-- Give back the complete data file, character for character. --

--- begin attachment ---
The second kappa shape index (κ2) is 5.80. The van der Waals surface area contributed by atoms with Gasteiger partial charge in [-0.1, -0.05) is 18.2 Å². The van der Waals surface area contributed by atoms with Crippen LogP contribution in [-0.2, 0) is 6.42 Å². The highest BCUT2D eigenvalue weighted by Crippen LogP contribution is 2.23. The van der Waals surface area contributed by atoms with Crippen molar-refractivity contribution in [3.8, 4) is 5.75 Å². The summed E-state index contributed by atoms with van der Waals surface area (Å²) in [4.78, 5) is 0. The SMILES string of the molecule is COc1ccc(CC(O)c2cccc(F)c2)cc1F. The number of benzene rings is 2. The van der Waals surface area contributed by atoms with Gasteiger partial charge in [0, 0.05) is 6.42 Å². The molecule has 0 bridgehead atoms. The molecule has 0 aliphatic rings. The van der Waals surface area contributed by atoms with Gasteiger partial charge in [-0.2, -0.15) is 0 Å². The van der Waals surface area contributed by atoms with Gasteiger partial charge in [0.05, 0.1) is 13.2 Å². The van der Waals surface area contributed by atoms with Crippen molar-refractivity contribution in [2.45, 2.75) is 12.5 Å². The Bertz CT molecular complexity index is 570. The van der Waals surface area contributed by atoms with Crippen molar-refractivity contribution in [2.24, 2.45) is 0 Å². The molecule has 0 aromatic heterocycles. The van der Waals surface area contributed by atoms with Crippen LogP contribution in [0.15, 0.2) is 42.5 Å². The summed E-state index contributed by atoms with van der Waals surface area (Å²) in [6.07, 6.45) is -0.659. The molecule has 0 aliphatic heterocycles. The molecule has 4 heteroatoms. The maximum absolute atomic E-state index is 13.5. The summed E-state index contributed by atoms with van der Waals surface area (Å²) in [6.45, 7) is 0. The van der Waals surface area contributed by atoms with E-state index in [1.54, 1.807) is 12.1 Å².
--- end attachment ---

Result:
The second kappa shape index (κ2) is 5.80. The van der Waals surface area contributed by atoms with Gasteiger partial charge in [-0.1, -0.05) is 18.2 Å². The van der Waals surface area contributed by atoms with Crippen LogP contribution in [-0.2, 0) is 6.42 Å². The highest BCUT2D eigenvalue weighted by Crippen LogP contribution is 2.23. The van der Waals surface area contributed by atoms with Crippen molar-refractivity contribution in [3.8, 4) is 5.75 Å². The summed E-state index contributed by atoms with van der Waals surface area (Å²) in [4.78, 5) is 0. The SMILES string of the molecule is COc1ccc(CC(O)c2cccc(F)c2)cc1F. The number of benzene rings is 2. The van der Waals surface area contributed by atoms with Gasteiger partial charge in [0, 0.05) is 6.42 Å². The molecule has 0 bridgehead atoms. The molecule has 0 aliphatic rings. The van der Waals surface area contributed by atoms with Gasteiger partial charge in [-0.2, -0.15) is 0 Å². The van der Waals surface area contributed by atoms with Gasteiger partial charge in [0.05, 0.1) is 13.2 Å². The van der Waals surface area contributed by atoms with Crippen molar-refractivity contribution in [2.45, 2.75) is 12.5 Å². The Bertz CT molecular complexity index is 570. The van der Waals surface area contributed by atoms with Crippen molar-refractivity contribution in [2.24, 2.45) is 0 Å². The molecule has 0 aromatic heterocycles. The van der Waals surface area contributed by atoms with Crippen LogP contribution in [0.15, 0.2) is 42.5 Å². The summed E-state index contributed by atoms with van der Waals surface area (Å²) in [6.07, 6.45) is -0.659. The molecule has 0 aliphatic heterocycles. The molecule has 4 heteroatoms. The maximum absolute atomic E-state index is 13.5. The summed E-state index contributed by atoms with van der Waals surface area (Å²) in [6.45, 7) is 0. The van der Waals surface area contributed by atoms with E-state index in [1.54, 1.807) is 12.1 Å².